Calgary explorer sets sights on Antarctic 1,300-km journey and mountain climb
Laval St. Germain hopes to add summit to long list after dragging sled for 45 days
UPDATE Dec. 7, 2018: Laval St. Germain has ended his South Pole expedition because his sled had warped. He still plans to climb Antarctica's highest peak, Mount Vinson.
A Calgary man with a thirst for adventure is preparing for yet another epic expedition, this time to Antarctica, and all alone.
If Laval St. Germain can complete his planned climb up Mount Vinson, he'll have reached the summit on the tallest peak on each continent in the world, he says.
He made it to the top of Mount Everest — and to his knowledge, as the only Canadian to do so without oxygen support. He's also paddled across the Atlantic Ocean, in part as a testament to his son, who died in a canoeing accident in northern Canada.
This months-long solo journey will be different, he told the Calgary Eyeopener on Wednesday.
"I've always done these trips and it's been a bit selfish. I come back with great stories, I come back with scars, and I come back with great video and photos," said St. Germain, who's a pilot by trade.
"But I didn't give back. I didn't think I was giving back to anybody and making a difference."
He's trying to raise money for the Alberta Cancer Foundation in honour of close family members, friends and colleagues who've either died from or been diagnosed with the illness. He tried to raise $200,000 for the charity during his 2016 Halifax-Europe ocean paddle but came up short.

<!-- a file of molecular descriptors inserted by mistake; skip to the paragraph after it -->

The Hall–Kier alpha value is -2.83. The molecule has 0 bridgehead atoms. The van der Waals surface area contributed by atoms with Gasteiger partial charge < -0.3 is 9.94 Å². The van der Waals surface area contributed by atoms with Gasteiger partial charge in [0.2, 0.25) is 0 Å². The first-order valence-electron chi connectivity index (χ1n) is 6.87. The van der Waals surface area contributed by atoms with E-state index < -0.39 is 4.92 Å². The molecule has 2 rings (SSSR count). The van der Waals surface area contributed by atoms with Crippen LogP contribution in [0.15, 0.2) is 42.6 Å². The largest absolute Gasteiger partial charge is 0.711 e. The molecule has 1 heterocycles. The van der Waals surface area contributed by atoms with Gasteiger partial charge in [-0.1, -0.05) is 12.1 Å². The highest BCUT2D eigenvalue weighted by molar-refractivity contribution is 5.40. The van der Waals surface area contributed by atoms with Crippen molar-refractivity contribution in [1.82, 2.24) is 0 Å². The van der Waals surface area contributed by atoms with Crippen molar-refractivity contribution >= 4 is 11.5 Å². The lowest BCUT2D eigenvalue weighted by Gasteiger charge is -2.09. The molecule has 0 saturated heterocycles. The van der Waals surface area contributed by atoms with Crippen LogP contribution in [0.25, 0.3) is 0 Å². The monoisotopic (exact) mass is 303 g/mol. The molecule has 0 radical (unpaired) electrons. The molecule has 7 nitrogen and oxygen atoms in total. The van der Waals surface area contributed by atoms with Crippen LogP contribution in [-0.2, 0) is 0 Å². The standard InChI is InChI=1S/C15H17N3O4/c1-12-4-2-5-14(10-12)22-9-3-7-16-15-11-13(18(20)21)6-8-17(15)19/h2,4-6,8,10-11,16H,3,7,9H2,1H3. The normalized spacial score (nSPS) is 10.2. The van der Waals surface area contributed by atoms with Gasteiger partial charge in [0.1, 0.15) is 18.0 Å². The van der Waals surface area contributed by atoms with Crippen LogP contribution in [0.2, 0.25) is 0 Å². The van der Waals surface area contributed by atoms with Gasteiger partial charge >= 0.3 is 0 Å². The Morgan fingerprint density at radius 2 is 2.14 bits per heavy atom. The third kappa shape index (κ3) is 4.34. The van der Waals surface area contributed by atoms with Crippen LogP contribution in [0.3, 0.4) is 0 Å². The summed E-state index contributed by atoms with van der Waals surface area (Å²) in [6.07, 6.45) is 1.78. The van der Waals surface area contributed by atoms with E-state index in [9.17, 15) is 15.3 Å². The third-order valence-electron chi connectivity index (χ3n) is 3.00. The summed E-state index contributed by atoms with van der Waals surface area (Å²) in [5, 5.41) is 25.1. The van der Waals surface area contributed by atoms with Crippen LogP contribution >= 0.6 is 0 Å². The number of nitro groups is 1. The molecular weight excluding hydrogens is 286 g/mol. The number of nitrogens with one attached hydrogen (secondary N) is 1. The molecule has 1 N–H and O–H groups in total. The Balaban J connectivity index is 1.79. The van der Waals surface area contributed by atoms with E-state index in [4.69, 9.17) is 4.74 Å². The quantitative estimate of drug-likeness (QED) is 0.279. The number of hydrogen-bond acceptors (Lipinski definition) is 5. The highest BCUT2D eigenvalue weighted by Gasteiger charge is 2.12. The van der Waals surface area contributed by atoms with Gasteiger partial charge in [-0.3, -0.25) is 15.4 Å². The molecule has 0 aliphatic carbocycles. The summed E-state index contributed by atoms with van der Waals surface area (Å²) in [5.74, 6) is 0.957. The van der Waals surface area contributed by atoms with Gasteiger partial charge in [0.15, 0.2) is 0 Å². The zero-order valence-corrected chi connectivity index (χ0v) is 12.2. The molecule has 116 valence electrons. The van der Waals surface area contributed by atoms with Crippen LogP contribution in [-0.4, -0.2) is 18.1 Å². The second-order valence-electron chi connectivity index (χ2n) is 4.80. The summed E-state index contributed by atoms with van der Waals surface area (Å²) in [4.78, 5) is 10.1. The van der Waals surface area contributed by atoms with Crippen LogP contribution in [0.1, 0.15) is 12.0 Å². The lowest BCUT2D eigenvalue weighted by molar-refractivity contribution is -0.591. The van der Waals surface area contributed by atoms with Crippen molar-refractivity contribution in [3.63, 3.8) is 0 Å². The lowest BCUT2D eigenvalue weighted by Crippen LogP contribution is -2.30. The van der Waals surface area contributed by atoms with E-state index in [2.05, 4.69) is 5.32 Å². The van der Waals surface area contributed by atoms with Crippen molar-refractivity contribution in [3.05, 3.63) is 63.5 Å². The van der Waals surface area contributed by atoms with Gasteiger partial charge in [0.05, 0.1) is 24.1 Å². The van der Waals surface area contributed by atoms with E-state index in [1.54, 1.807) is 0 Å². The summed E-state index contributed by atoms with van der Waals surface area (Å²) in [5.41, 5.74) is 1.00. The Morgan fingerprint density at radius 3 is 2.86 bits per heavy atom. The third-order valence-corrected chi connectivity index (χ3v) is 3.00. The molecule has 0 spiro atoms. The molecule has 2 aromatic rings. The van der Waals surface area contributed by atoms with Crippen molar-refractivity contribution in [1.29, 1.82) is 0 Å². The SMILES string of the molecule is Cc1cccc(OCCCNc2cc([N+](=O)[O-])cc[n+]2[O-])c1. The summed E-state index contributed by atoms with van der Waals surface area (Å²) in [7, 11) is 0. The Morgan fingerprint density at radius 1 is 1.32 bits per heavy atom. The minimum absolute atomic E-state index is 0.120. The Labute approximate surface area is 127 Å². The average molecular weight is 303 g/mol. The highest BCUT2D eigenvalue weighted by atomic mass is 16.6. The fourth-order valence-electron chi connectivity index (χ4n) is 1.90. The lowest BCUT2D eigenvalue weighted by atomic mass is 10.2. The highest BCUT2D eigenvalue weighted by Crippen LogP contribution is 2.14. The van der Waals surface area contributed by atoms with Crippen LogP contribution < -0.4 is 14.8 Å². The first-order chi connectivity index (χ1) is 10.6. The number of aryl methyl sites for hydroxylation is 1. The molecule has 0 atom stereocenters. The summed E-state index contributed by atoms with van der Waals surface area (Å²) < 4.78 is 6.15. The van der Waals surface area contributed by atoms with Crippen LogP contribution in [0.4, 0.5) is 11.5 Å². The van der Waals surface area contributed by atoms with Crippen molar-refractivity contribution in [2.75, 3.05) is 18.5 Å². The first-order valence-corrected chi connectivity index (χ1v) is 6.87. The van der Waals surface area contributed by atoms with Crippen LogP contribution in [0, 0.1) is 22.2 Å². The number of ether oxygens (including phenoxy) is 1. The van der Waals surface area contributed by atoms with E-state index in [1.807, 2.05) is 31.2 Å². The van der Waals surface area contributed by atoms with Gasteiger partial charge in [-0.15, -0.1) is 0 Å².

"I like to say I reached my goal of France but I failed miserably at my goal of raising money for cancer," St. Germain said. "I only raised $60,000, so I'm calling this trip 'unfinished business.'"
This trip will involve pulling about 110 kilograms of gear on a sled over rough ice and terrain for roughly 1,300 kilometres during an expected 45 days — before climbing the mountain's 4,852-metre peak.
He'll start in November, when it's technically "summer" in Antarctica, meaning temperatures may reach a warm –28 C. Typically, he said, he'll see –45 C.
"And it's one of the windiest places on Earth. So you combine that with the windchill, it'll be cold," St. Germain said.
Antarctica is quite different from the landscape of the north, with which many Canadians are familiar, he pointed out. The climate of the Arctic is moderated by the ocean — "unfortunately, not frozen all the time nowadays," while much of Antarctica sits well above sea level on land and ice. That makes the southern climate very cold and dry, he said.
He also plans to do the journey completely alone and will bring all the food he'll need. There will be a Calgary company he can call should he need rescue, he said, but he expects to make it the whole way regardless.
Until he takes off in November, he'll be physically preparing.
"You've got to have good cardiovascular fitness but as well you have to have the musculature to pull a heavy, heavy sled like that," he said. "It's something I do all year round. I stay in shape."
The journey is part of St. Germain's goal to complete the so-called explorers' grand slam, which means completing all seven of the highest mountain peaks on each continent, as well as full-length expeditions to both the North and South Poles.
When he returns from the Antarctica trip, St. Germain plans to spend time with his 16-year-old son, Eric, his one child who still lives at home. He also expects that in his post-trip time, he may end up pursuing yet another adventure.
"There's a list of wild places in the world — wild, empty, tough places — that I want to go to, so it's never-ending."
Hear more about St. Germain's plans to hike Antarctica:
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With files from the Calgary Eyeopener.